Kayla Hicks - Author Kayla Hicks - Author

What a Mixture of Reviews Tells Readers About a Book

3 min read

Every writer wishes for 1,000 five-star reviews when in reality, we need reviews all over the board

In addition to a cover and description, reviews are a selling feature that can oftentimes make or break a book sale.

This is because it's based on customer opinions.

These reviews are the most honest selling points your book is going to present to potential buyers. And the truth is, even though we want to have a ton of 5-star reviews, we want to have a mix of star ratings because this gives customers a more realistic view. Sounds strange, right?

A two or three-star review typically tells customers what they didn’t like about the book.

And as a matter of fact, customers appreciate reviews that explain what they didn’t like about the book. Why is this? Because many readers appreciate being told upfront about any aspect of the story that isn’t favorable.

Here is a great example of a 50/50 review from my book The Backup Superhero:

courtesy of Amazon.com

This 3-star review gave customers a ton of feedback about my book, and I appreciate how they laid it out.

The first half of the review consists of the storyline, the middle consists of what they didn’t like or had hoped for, and the last half recognizes what they liked about it. Looking over this review, you can see a solid example of what customers would gain from this. The reviewer even acknowledged that readers who appreciate a novel over a novella won't find as much value in this because it’s episodic fiction.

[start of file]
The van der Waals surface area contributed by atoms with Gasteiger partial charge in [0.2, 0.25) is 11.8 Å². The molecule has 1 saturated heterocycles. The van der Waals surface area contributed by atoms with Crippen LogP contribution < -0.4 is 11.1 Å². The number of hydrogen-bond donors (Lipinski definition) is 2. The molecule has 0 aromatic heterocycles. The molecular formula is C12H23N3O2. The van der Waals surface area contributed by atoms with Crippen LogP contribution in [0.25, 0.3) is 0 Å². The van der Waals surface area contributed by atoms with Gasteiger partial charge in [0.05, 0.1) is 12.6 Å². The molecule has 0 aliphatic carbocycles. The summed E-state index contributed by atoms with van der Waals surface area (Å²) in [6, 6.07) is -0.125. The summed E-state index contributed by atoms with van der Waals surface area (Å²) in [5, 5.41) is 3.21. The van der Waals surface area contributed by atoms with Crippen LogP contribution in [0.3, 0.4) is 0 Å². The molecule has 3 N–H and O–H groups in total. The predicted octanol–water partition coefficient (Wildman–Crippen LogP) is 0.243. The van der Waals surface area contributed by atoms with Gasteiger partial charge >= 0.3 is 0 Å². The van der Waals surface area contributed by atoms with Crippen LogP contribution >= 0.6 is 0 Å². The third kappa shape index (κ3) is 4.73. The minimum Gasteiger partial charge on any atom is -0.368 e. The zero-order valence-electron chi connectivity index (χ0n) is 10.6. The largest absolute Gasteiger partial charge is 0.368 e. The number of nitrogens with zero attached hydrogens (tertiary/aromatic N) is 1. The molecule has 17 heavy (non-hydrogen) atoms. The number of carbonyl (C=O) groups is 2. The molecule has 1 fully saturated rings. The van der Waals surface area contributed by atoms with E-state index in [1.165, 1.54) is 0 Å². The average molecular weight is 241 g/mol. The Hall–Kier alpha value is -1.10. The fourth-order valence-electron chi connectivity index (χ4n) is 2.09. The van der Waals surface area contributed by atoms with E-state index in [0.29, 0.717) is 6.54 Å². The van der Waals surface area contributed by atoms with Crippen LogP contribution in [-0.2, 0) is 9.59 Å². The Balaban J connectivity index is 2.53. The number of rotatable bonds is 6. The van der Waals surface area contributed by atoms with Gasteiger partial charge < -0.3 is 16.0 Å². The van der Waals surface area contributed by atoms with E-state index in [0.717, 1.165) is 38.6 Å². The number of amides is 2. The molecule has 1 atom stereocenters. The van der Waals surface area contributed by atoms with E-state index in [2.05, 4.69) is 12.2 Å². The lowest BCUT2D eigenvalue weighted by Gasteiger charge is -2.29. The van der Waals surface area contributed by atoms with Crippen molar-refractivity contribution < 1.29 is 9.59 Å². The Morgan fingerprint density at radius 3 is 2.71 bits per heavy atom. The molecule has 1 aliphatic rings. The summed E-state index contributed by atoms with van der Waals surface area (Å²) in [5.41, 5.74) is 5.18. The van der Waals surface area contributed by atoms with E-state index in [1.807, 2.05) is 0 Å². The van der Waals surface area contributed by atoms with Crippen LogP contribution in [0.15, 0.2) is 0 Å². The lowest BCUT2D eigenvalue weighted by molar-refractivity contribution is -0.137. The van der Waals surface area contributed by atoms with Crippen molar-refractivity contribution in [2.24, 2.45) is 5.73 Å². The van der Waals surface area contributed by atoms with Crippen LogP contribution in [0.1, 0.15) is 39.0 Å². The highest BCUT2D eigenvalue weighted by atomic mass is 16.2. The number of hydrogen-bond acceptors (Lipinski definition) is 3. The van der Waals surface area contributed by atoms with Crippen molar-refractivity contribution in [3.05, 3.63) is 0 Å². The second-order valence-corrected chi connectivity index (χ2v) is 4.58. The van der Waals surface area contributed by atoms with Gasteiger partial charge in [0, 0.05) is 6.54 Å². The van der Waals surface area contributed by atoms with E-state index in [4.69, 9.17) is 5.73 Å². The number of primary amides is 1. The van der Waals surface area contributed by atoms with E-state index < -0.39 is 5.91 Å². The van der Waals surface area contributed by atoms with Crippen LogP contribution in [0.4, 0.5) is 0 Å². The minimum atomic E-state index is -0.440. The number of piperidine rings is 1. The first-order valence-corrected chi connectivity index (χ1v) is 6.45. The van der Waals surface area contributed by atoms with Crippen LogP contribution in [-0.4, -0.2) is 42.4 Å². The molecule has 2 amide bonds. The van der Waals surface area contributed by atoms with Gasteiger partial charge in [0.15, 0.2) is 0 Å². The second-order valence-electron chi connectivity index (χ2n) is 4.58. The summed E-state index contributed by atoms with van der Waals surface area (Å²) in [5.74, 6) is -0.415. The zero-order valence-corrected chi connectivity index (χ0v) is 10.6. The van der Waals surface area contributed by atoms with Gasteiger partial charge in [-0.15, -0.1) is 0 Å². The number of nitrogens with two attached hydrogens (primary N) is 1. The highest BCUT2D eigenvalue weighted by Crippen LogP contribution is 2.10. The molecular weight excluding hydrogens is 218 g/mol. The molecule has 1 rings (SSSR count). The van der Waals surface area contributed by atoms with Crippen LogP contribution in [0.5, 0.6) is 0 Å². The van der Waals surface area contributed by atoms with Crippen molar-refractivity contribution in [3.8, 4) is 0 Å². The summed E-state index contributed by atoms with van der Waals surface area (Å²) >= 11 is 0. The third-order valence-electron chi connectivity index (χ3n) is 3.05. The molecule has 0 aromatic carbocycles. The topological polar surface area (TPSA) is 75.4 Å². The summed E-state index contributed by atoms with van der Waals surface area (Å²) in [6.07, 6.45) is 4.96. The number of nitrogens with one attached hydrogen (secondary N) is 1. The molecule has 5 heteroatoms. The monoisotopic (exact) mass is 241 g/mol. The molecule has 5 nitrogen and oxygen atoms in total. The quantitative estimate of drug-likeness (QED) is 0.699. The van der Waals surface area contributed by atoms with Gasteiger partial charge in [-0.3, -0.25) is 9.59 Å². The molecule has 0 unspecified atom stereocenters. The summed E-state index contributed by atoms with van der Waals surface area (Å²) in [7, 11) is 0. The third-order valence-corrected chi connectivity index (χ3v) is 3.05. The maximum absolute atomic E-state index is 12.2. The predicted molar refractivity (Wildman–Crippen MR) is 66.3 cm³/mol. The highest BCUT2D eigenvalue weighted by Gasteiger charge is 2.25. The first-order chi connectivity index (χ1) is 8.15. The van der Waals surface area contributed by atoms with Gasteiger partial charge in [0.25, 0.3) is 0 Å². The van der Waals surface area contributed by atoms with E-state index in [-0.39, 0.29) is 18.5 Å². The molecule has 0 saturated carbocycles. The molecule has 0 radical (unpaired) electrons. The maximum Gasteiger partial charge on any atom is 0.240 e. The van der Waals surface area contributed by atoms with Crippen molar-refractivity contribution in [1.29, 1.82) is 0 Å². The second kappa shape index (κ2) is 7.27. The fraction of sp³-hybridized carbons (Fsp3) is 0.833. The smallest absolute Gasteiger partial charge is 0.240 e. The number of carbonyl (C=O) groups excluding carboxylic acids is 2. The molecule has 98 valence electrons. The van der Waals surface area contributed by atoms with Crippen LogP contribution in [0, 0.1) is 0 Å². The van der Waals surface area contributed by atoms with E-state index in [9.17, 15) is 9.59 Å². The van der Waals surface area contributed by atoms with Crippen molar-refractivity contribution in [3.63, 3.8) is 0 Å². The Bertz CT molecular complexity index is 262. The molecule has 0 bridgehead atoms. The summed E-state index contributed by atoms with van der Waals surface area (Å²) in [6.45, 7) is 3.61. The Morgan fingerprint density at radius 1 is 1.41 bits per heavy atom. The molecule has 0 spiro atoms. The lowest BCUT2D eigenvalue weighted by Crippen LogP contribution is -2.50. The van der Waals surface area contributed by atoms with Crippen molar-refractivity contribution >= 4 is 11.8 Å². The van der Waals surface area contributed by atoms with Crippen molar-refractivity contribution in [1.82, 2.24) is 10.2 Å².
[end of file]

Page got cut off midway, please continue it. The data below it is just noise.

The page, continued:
There are many times when authors worry that a bad review will scare customers away.

I too was guilty of this.

But another seasoned writer explained to me that like so many other products we buy, having a smattering of ratings all over the board gives readers a sense of realism. He further explained that more customers will feel swindled if they purchase a book with all four and five-star reviews and don’t like it, rather than purchasing a book that has an array of reviews.

After taking all of that in, and as hard a pill that was to swallow, it made sense.

The last thing I wanted was for a customer to leave an especially nasty review because they felt cheated. That was going to do more damage than someone who read the book despite some 1, 2, or 3-star reviews and found their conclusion matched those reviews. It’s all about checks and balances.

Honest reviews will get you further than any kind of review.

In the end, I would rather have the honest opinion of a reader rather than someone trying to boost my ego.

As tough as it is to hear how much someone doesn’t like your work, that is how this business is. The best thing you can do is look through your reviews, take the feedback as it is and see how you can use it for the next book. You may find out that there are areas you can improve from the feedback as well.

Remember to take all reviews as an honor that someone read your book and took their time to write down their opinion, as not many readers do this. Any review is helpful.